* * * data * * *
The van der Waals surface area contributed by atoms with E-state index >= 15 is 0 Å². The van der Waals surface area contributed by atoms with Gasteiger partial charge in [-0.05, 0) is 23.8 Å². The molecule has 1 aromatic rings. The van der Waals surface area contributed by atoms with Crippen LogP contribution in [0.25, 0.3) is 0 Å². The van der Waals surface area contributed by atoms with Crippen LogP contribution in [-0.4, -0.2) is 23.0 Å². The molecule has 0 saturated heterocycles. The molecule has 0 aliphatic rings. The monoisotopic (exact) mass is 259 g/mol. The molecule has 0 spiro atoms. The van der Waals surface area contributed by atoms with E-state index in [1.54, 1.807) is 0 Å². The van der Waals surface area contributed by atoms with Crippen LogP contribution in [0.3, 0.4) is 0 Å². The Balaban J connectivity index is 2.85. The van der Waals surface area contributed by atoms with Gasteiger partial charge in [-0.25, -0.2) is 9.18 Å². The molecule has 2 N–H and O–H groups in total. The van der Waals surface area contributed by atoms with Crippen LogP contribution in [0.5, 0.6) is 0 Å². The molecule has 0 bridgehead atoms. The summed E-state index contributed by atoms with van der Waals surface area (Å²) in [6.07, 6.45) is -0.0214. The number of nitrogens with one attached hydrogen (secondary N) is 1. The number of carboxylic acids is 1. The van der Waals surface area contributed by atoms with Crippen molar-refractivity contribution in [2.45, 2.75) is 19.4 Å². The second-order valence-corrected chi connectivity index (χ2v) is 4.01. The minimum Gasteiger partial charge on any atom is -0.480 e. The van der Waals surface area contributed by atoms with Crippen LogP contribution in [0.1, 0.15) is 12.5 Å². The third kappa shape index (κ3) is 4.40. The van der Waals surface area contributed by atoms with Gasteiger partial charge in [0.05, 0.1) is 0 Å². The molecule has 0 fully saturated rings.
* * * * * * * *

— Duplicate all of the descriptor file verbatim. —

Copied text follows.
The van der Waals surface area contributed by atoms with E-state index >= 15 is 0 Å². The van der Waals surface area contributed by atoms with Gasteiger partial charge in [-0.05, 0) is 23.8 Å². The molecule has 1 aromatic rings. The van der Waals surface area contributed by atoms with Crippen LogP contribution in [0.25, 0.3) is 0 Å². The van der Waals surface area contributed by atoms with Crippen LogP contribution in [-0.4, -0.2) is 23.0 Å². The molecule has 0 saturated heterocycles. The molecule has 0 aliphatic rings. The monoisotopic (exact) mass is 259 g/mol. The molecule has 0 spiro atoms. The van der Waals surface area contributed by atoms with E-state index in [1.54, 1.807) is 0 Å². The van der Waals surface area contributed by atoms with Crippen LogP contribution in [0.3, 0.4) is 0 Å². The Balaban J connectivity index is 2.85. The van der Waals surface area contributed by atoms with Gasteiger partial charge in [-0.25, -0.2) is 9.18 Å². The molecule has 2 N–H and O–H groups in total. The van der Waals surface area contributed by atoms with Crippen LogP contribution in [0.5, 0.6) is 0 Å². The molecule has 0 bridgehead atoms. The summed E-state index contributed by atoms with van der Waals surface area (Å²) in [6.07, 6.45) is -0.0214. The number of nitrogens with one attached hydrogen (secondary N) is 1. The number of carboxylic acids is 1. The van der Waals surface area contributed by atoms with Crippen molar-refractivity contribution in [2.45, 2.75) is 19.4 Å². The second-order valence-corrected chi connectivity index (χ2v) is 4.01. The minimum Gasteiger partial charge on any atom is -0.480 e. The van der Waals surface area contributed by atoms with Crippen LogP contribution in [0.1, 0.15) is 12.5 Å². The third kappa shape index (κ3) is 4.40. The van der Waals surface area contributed by atoms with Gasteiger partial charge in [0.05, 0.1) is 0 Å². The molecule has 0 fully saturated rings.